Greg Campbell, who plays drums and percussion as well as French horn and vibes, is known for his work as a jazz musician and improvisor. As well as having an extensive education in the field of percussion and having studied with the likes of Dave Holland, Cecil McBee, and Tom Collier, he has a performance resume that includes work with Wayne Horvitz, Stuart Dempster, Michael Bisio, and Wally Shoup to name just a few.
All About Jazz: What influenced you to start playing drums and percussion?
Greg Campbell: My dad was a drummer, still is a drummer, and it was sort of the family curse. I have a brother who lives in San Francisco who is a drummer and an older brother who is a bassist who plays drums. Through junior high I played French horn. When I got into high school I wanted to play in the jazz band and they didn't have any French horn parts. I kind of had been playing drums for a long time, I just took it a little more seriously and started learning it instead of messing around. I sat down with some books and started listening to more recordings and just being a little more organized and serious about playing drums.
AAJ: So you pretty much started in high school then....
GC: Yeah, pretty much. I didn't really actually play drums very often before then except for just messing around.
AAJ: I've noticed that sometimes you will do gigs with the French horn.
GC: Yeah, I like to incorporate that in improvising situations that are kind of open where there are more possibilities of, you know, where the idea is creating different timbres and sounds.
AAJ: So, how did you get into playing improvised music?
GC: For a long time I guess I would classify myself as a pretty conventional straight ahead jazz player. But I always liked things that were a little more intense and things that were kind of searching. I think when I moved to Seattle I just happened to be with a crowd of people, you know, so it was sort of a gradual evolution of things that I had already heard and started to like. I went to the New England Conservatory in Boston and a lot of people I know studied with Joe Maneri who is I think still there. I didn't study with him and I have regretted that since I have found out more about him, but think if I had known about him I would have done some things with him there. So it was sort of a gradual transition from being interested in more adventurous mainstream jazz to kind of moving outside of that.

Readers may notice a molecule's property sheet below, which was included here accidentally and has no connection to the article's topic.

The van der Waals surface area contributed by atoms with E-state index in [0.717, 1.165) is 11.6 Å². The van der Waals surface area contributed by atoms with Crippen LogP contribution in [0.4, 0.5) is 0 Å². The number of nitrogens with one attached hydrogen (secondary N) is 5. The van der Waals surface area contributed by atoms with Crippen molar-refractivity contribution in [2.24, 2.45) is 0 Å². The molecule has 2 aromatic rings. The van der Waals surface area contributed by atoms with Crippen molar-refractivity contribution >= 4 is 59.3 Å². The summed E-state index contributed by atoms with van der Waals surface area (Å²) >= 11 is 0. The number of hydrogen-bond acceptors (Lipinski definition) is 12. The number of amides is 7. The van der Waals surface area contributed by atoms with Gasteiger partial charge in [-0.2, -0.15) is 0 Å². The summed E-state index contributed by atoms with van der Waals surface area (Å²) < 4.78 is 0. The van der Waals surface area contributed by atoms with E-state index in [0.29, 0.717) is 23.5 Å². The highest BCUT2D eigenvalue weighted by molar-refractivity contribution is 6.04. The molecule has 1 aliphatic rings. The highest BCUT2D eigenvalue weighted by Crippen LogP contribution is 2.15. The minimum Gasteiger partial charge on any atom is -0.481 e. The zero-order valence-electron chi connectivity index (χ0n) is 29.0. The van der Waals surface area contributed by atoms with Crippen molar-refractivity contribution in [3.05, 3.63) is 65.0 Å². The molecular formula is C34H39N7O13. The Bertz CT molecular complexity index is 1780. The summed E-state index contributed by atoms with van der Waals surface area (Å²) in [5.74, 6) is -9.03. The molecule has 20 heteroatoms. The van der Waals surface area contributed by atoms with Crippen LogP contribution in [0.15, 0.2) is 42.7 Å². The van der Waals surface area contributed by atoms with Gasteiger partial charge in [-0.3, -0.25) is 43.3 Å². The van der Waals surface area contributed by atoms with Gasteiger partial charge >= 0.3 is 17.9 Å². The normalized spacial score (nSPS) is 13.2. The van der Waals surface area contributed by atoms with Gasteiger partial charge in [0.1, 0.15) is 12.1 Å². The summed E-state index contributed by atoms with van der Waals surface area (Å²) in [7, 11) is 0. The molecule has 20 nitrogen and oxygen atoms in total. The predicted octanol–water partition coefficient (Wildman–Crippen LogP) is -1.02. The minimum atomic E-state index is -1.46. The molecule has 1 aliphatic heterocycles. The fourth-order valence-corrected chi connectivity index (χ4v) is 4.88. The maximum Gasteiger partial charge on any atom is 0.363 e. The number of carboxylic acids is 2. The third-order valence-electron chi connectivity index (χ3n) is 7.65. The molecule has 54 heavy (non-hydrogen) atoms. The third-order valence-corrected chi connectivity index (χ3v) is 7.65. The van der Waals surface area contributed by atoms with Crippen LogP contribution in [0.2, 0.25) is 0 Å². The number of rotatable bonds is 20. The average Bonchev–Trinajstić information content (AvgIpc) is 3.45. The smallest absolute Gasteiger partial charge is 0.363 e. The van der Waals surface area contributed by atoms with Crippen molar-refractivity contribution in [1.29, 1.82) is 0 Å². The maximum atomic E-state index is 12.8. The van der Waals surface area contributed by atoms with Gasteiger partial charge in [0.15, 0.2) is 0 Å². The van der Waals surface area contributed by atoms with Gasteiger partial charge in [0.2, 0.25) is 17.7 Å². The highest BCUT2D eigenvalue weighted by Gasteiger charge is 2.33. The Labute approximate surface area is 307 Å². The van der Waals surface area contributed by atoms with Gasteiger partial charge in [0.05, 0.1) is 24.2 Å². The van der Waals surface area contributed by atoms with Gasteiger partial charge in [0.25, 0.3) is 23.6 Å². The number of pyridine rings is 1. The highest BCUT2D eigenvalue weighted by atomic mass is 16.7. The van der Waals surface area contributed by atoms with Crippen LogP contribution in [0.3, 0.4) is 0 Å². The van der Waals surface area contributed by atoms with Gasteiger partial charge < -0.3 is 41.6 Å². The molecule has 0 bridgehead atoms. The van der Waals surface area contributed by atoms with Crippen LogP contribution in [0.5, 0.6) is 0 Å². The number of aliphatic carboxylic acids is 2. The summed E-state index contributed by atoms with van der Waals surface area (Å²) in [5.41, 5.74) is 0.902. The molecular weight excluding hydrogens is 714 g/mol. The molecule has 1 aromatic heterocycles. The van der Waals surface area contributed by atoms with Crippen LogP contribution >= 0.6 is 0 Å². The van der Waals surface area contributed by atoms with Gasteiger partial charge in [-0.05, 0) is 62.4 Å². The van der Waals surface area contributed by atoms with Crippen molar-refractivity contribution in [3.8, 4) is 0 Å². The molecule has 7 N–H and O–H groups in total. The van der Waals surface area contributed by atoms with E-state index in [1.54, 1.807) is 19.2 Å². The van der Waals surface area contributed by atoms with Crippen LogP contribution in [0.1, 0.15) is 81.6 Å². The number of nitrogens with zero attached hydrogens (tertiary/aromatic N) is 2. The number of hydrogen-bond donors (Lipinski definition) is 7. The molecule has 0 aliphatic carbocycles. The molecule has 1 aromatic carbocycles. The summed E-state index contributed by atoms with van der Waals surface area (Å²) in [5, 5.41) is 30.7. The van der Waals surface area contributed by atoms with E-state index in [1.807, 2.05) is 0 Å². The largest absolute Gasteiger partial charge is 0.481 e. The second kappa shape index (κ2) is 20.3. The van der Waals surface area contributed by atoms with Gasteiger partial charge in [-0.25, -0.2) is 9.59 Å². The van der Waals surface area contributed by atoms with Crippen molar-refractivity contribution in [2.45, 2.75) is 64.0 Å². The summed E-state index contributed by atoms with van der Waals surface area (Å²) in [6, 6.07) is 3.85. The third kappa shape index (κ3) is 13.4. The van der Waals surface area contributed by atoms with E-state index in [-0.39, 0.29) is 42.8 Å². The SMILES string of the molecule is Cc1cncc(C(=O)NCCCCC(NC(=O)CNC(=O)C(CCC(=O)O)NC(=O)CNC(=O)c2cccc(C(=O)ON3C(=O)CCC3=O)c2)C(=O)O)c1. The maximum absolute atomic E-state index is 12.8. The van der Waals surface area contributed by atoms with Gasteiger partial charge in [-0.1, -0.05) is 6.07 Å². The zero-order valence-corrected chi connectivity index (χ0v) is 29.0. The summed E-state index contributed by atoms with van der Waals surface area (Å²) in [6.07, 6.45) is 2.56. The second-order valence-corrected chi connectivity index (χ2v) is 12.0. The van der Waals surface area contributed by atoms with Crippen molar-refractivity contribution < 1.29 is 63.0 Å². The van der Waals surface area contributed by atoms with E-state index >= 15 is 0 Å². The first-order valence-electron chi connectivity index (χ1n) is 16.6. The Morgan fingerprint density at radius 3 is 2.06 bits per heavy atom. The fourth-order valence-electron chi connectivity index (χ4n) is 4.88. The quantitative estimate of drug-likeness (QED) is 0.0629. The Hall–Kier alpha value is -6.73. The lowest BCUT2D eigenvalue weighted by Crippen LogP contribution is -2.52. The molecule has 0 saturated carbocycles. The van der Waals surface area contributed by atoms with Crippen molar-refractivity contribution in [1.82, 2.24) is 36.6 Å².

AAJ: I have noticed that a lot of your stuff, the stuff that I have seen, is way outside of what you might call a jazz structure or any kind of structure for that matter a lot of your work with different kinds of percussion and use of string bows, for example.
GC: Yeah, I mean those are just ways of getting outside.... You know, sometimes the most interesting gigs are the ones where I bring the least stuff and I can take a few elements of the drum set and try to do different things with them that I have never done before. I find sometimes I bring too much stuff in that quest for a kind of variety of timbres and sounds and I will feel like I have to use everything. But, on the other hand, I really like to just try stuff. Bows are really a great way to, you know, cymbals are one of my favorite things to experiment with because they are full of all kinds of different overtones and sounds that are harder to hear and that's why people don't really use them. But they have this really low overtone that you can manipulate with a microphone if you know how to do it. John Hollenbeck, the drummer, will sometimes do things like that.
I like to experiment with harmonics on cymbals by holding it in certain places and trying to get different combinations of tones, but those are things you can't do in a mainstream or jazz performance because it's very quiet usually. So it's hard to have people hear them unless they are miked very thoroughly, although this trio (the Ficus Trio) played at the West Seattle Jazz Festival and we were miked and surprisingly we did a lot of very quiet...we were playing outside and people were walking by. Somehow we managed to get into some very quiet musical spaces and people were listening.
AAJ: That's interesting about the different cymbals. With jazz they've got kind of the steady swing thing happening and it would be really tough to get into anything creative with the cymbal tones.
GC: Right, yeah. There tends to be kind of one way of thinking about what instruments can do. My own sort of theory is that that one way of treating instruments is more a part of the European/Euro-American art tradition of music and the idea of taking a single thing and trying to find out what it can do comes from African sources and other folk traditions where you might not have a lot of time and space and resources to make musical things happen so you have to use what you have and get as many things out of it as you can.